Martinez Joins Upset Victims : Tennis: Top-seeded player and Wimbledon champion is beaten by Amy Frazier in straight sets; Novotna, Garrison-Jackson also bow out.
Now who’s left in the Virginia Slims of Los Angeles?
Joining Martina Navratilova on the sidelines Friday was top-seeded Conchita Martinez, who was upset by Amy Frazier in the quarterfinals before 3,500 at the Manhattan Country Club in Manhattan Beach, 6-4, 7-6 (7-1).
Frazier will play Sabine Appelmans of Belgium in today’s semifinal, after Appelmans upset fourth-seeded Jana Novotna of the Czech Republic, 6-4, 4-6, 6-4, further depleting the field.
Seventh-seeded Julie Halard of France, the highest seeded player left, and Ann Grossman will play in the other semifinal. Halard beat Patrica Hy, 3-6, 6-2, 6-4, and Grossman defeated fifth-seeded Zina Garrison-Jackson, 3-6, 7-6 (7-5), 6-2, in a 2-hour 36-minute match.
After losing Kimiko Date, Lindsay Davenport, Mary Pierce, Natalia Zvereva, Gabriela Sabatini and Lori McNeil, all of whom dropped out before the tournament because of injuries, the event lost its
marquee players to unheralded opponents.
Navratilova was ousted in the third round Thursday by Grossman. Perhaps even more surprising, however, was Frazier’s victory over Martinez, the Wimbledon champion ranked third in the world.
Martinez, from Barcelona, improved her baseline game this year as well as her fortitude. She became the first Spanish woman to win Wimbledon, defeating Navratilova in an emotional three-set final last month. By doing so, Martinez helped dispel the idea that Spanish players are nothing but clay-court specialists.
And after routing Elena Likhvotseva in the third round Thursday night, 6-0, 6-0, Martinez seemed likely to cruise into Sunday’s L.A. final.
But the impeccable game of Thursday was missing Friday and Martinez was vulnerable against Frazier, 21, of Rochester Hills, Mich.
Ranked 26th, Frazier has had a modicum of success. She reached the quarterfinals of the Australian Open in 1992, but has been unable to find the consistency to crack the top 10 rankings.
Last year, Frazier spent six months struggling with health problems. She did not come back strong. This summer, she lost in the first rounds of the French Open and Wimbledon.
Those humbling experiences, among others, have quelled her emotions. Instead of exulting, Frazier said of her victory, “This is (simply) one match.”
It might not be a breakthrough, but it was the biggest victory of her season. After taking a 3-0 lead in the second set with two breaks, Frazier faced a stiff challenge.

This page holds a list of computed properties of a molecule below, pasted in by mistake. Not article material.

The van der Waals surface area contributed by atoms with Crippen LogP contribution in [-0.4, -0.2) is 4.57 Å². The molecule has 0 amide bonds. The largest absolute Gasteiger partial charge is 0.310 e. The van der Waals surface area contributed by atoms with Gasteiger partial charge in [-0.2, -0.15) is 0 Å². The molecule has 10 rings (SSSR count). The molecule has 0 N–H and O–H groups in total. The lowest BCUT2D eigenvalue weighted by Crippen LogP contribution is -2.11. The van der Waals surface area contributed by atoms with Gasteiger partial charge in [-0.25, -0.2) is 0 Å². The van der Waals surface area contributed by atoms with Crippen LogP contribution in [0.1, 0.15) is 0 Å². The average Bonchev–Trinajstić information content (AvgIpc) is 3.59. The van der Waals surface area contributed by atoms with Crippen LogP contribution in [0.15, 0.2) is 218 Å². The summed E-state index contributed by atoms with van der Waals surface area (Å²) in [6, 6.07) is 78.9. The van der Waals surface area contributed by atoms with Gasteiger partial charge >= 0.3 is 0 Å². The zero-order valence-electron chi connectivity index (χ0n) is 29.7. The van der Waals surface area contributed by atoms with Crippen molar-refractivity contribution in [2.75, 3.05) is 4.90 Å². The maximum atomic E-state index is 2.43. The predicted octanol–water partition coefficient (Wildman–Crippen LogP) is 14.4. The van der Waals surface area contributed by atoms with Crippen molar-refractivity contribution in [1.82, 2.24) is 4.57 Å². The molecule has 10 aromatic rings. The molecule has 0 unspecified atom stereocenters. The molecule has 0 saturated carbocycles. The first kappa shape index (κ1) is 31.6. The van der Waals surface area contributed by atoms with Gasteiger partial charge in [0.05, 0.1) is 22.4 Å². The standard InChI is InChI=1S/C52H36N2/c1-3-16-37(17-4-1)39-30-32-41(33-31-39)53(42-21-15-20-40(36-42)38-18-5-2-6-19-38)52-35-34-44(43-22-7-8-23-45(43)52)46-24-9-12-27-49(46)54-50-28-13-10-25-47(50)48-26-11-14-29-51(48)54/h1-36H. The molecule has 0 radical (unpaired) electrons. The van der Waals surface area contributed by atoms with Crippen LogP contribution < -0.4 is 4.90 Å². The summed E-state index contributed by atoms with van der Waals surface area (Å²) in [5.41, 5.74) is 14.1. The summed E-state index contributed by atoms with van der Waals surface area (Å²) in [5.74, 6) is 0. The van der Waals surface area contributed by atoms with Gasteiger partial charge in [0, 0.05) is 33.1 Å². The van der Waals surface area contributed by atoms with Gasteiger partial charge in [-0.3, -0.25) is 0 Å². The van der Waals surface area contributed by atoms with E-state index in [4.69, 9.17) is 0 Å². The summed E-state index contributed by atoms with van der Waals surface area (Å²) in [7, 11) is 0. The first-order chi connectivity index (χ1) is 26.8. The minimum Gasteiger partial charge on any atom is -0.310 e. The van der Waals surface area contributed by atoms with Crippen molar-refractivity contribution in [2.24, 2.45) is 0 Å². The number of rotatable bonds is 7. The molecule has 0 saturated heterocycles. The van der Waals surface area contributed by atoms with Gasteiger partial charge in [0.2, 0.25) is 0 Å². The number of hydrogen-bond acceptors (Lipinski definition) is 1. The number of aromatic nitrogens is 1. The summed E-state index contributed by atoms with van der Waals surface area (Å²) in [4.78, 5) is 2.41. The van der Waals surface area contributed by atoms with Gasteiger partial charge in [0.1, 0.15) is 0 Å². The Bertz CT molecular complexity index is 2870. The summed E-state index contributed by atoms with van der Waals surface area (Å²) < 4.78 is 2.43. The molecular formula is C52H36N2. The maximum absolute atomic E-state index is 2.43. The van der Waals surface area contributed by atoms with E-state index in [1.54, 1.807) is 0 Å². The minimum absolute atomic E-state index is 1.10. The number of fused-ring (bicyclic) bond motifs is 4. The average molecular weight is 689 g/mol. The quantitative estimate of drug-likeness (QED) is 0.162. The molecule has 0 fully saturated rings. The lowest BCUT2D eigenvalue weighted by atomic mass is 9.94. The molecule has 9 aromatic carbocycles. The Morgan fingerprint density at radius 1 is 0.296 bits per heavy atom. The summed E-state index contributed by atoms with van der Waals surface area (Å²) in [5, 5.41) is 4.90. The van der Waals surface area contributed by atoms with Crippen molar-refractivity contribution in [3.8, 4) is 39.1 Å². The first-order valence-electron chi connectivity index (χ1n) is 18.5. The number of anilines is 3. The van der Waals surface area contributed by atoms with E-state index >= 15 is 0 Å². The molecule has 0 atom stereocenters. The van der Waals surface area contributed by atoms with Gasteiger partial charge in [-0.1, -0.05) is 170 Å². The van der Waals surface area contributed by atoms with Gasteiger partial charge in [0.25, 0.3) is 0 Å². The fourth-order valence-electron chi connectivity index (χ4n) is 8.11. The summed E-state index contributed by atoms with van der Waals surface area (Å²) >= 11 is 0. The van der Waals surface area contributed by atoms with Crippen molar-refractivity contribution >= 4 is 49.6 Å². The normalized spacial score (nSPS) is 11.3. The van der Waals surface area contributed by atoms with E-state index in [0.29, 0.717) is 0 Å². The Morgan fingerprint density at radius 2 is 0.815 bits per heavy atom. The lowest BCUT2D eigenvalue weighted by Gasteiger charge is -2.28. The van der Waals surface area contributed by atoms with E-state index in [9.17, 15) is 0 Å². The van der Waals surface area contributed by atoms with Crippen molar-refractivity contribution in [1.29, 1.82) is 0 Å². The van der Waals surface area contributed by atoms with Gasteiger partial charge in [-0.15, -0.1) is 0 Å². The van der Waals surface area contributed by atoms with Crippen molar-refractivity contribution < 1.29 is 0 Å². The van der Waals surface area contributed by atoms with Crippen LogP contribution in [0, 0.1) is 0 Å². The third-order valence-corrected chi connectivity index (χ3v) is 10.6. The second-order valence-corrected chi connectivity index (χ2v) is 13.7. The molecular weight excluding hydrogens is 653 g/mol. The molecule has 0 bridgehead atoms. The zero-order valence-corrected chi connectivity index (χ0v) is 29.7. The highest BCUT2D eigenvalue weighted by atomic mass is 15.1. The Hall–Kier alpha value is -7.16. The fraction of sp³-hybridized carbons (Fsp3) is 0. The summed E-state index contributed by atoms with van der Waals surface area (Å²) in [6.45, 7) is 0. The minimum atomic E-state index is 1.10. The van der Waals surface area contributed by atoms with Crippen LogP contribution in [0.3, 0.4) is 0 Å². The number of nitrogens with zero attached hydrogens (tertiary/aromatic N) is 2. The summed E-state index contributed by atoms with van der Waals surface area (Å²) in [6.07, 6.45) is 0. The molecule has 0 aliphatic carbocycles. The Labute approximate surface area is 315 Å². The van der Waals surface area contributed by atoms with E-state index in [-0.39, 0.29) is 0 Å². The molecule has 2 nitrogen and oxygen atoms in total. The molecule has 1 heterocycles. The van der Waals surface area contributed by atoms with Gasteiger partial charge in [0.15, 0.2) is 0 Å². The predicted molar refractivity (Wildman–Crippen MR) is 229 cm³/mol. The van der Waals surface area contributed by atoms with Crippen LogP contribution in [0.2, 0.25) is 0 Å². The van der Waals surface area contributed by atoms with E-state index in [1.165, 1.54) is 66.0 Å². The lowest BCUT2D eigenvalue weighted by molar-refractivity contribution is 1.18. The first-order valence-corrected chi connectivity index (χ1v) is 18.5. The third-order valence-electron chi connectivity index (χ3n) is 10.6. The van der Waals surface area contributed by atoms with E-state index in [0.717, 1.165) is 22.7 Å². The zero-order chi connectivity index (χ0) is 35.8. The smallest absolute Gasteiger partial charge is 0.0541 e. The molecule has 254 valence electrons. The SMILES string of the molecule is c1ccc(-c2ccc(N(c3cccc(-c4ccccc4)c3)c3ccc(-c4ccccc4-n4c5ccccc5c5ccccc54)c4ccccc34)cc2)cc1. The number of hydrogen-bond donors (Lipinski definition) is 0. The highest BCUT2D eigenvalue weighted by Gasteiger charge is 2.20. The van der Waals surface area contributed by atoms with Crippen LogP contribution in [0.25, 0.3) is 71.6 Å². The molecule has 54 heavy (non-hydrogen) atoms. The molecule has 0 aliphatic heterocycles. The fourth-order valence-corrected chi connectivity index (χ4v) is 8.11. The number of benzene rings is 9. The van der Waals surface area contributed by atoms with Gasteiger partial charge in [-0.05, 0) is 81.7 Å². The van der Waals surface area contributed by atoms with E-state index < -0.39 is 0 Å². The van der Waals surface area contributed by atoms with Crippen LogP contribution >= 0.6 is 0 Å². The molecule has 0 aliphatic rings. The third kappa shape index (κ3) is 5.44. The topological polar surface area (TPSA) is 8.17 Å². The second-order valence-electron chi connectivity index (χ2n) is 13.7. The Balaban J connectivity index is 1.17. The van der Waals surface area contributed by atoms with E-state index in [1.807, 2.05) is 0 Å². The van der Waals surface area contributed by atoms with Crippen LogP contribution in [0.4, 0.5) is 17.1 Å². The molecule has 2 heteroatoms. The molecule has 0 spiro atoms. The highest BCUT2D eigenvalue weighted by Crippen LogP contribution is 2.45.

Using her loopy topspin strokes to mix up the attack, Martinez won four consecutive games for a 4-3 lead. But Frazier served well to hold, and then did not falter.
Martinez was caught off guard.
“I thought I would pull it out,” she said.
It was not about to happen. The players held serve to force a tiebreaker.
Then, Martinez had little fight when it counted most. She fell behind, 5-0, when she mis-hit a forehand, hit a drop shot wide, a deep backhand wide, another backhand into the net and a forehand long after Frazier’s nice service return.
“You just have to appreciate (her play),” Martinez said. “She played unbelievable. She was pushing me. I was all the time on defense.”
Whereas Martinez saw something special in her opponent’s game, Frazier was not quite sure how she did it.
“I don’t know,” she offered.
Frazier does know that if she wants to become a force on the women’s tour, she must improve her serve.
“It needs quite a bit of work,” she said.
Navratilova once said of Frazier: “She hits the ball hard, so you really have to be ready for her. If she served better, she’d be really dangerous.”
Whether that ever happens remains to be seen.
Frazier, 19-11 this year, lost to Martinez in the third round of the Australian Open, 6-3, 6-0. But Friday she was able to pressure Martinez into uncharacteristic errors by playing patiently.
“Sometimes, I try to hit a winner too early,” Frazier said.
Frazier tried to jump-start a career early by skipping college. She had seven national singles titles to her credit as a high school junior. During those days on the junior circuit in the Midwest, Frazier got to know Grossman, from Grove City, Ohio.
It was not until 1991 and ’92 that Frazier gained some attention by reaching the fourth round at Wimbledon.
Since then, she has to be satisfied with defeating someone of Martinez’s caliber even in a minor tournament.
And enjoy it as well.